"From my perspective, it is a form of religion," said Bruce Crofts, 69, as he held a banner aloft for the East Toronto Climate Action Group amid a lively prelecture crowd outside the old hall....Across the driveway in front of the hall, a large banner exhorted the crowd to "Heed the Goracle." Belonging to a fledgling group called ecoSanity, it was still there hours later, as Mr. Gore enjoyed a reception at the adjacent Simcoe Hall and the dispersing crowd voiced its praise.

We pass over in silence the anomaly of god-fearing conservatives using the word "religion" as a term of invective. We do not, however, pass over the term, "The Goracle," which sounds too good to be true for the political opponents of global-warming activism. Here is the sign mentioned in the story above; it links to the ecoSanity website:

This had been an
image of the 
"Heed the Goracle" 
banner mentioned above, 
but it has 
been removed, 
along with the 
ecoSanity site on 
which it was

Were we dealing here with agents-provocateurs? My suspicions only increased when I came across this review by John A. Baden at the Acton Institute of Eco-Sanity, by Joseph L. Blast, Peter J. Hill, & Richard C. Rue:

In addition to providing brief but reasonably complete treatments of the various "crisis of the month-club" events, Eco-Sanity helps unmask the attorneys, MBAs and "scientists" who posture as selfless defenders of the public interest. These opportunists use the perceived importance and legitimacy of their mission as a cloak to conceal the pursuit of personal gain. Decency and the canons of science are ignored as laws and politics are twisted for private ends.

Perhaps I should have confined myself to the latest scientific method by simply speculating about the elegances suggested by the data. However, I spoiled a perfectly good conspiracy theory by emailing ecoSanity about whether they had any connection with the book of similar name. Here is their reply (I delete the name of the writer, though I don't think he would mind being mentioned):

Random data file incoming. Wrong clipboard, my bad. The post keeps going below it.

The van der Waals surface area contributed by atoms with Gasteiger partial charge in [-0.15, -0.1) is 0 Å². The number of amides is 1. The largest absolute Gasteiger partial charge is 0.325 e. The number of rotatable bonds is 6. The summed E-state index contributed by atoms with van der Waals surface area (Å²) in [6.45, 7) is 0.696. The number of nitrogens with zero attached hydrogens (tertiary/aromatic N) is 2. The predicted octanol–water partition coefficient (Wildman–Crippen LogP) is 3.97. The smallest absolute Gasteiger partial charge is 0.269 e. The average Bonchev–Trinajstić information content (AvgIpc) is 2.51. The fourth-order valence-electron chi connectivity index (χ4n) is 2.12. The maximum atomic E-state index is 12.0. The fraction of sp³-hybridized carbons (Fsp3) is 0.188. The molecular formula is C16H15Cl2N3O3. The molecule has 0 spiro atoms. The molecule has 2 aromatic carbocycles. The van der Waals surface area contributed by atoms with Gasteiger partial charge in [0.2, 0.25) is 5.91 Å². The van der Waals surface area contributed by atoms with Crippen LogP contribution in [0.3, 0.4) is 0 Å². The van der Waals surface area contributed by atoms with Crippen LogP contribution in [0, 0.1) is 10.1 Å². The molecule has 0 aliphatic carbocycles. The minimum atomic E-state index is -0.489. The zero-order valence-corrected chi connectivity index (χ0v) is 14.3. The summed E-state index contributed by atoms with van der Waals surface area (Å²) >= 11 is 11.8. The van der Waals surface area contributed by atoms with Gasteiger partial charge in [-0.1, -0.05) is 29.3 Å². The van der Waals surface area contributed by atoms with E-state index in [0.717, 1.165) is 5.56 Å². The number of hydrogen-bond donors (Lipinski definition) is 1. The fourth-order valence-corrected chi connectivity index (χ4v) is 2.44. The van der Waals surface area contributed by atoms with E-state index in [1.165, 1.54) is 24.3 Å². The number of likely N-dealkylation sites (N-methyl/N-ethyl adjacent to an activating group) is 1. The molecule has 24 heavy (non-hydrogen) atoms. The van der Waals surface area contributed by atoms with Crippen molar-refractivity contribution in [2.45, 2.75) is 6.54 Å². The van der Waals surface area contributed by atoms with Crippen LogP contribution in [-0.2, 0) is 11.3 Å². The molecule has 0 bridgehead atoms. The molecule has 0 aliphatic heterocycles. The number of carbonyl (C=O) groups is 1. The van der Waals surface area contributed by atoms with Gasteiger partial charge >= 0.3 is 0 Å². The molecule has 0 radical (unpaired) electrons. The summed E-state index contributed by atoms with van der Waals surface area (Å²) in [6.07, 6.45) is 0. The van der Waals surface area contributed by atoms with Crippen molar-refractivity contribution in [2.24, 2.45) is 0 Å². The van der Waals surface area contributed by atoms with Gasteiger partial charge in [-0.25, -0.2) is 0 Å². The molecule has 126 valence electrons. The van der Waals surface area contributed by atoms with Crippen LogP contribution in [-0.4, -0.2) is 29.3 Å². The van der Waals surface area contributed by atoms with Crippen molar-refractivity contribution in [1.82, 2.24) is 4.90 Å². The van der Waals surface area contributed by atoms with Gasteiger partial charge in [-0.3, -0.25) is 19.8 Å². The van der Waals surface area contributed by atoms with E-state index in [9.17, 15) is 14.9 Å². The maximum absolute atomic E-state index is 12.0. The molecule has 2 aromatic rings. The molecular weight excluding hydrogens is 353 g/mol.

Thanks for writing! Nope, no connection. However, we did become aware of the existence of the book after the name occurred to us and we began the title search process. As it was the only match we found and written a good while ago, we proceeded to embrace it. And we have not read the book, just summaries, etc. We're an impassioned, Grassroots effort that also does a lot of volunteer work with Greenpeace in Toronto and we're working hard (with little funds) to get phase one of the full website up in a couple of weeks. Please don't hesitate to be in touch further about this or any other concerns you may have. Hope you feel supportive.

Frankly, I don't think I would be all that supportive, but they do seem to be on the up-and-up [or so I thought until the site disappeared a few hours after I mentioned it]. That does have a downside from their point of view, however, since it means that ill-disposed persons may now use "Goracle" in good conscience. [The matter has grown ambiguous.]

* * *

Fans of John Crowley will have noted that my site now has a review of his upcoming novel, Endless things, the conclusion of the Aegypt series. (I had been told the publication date was May; now the publisher is talking about June.) In any case, interested parties may order now, if they are so inclined. Note, too, that the other three volumes in the series are soon to be reissued.

Fans will also be interested to learn that the author has his own blog, Crowley Crow.

Copyright © 2007 by John J. Reilly

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The Long View 2007-02-20: The Deluge; School Stories; Hyperinflation; Murtha Plan

Cardinal Pell

Cardinal Pell

This blog post from 2007 is kind of eerie in how it could almost be current:

  • Cardinal Pell

  • Harry Potter

  • The implosion of Venezula

Apparently nothing new ever happens.

The Deluge; School Stories; Hyperinflation; Murtha Plan

Disturbed by charges in the press of religious obscurantism in connection with global warming, George Cardinal Pell of Sydney had some cutting remarks of his own about the cult of climate change:

What we were seeing from the doomsayers was an induced dose of mild hysteria -- semi-religious if you like, but dangerously close to superstition...I'm deeply sceptical about man-made catastrophic global warming, but still open to further evidence...I would be surprised if industrial pollution and carbon emissions had no ill-effects at all...But enough is enough...We know that enormous climate changes have occurred in world history -- for example, the ice ages and Noah's flood, when human causation could only have been negligible.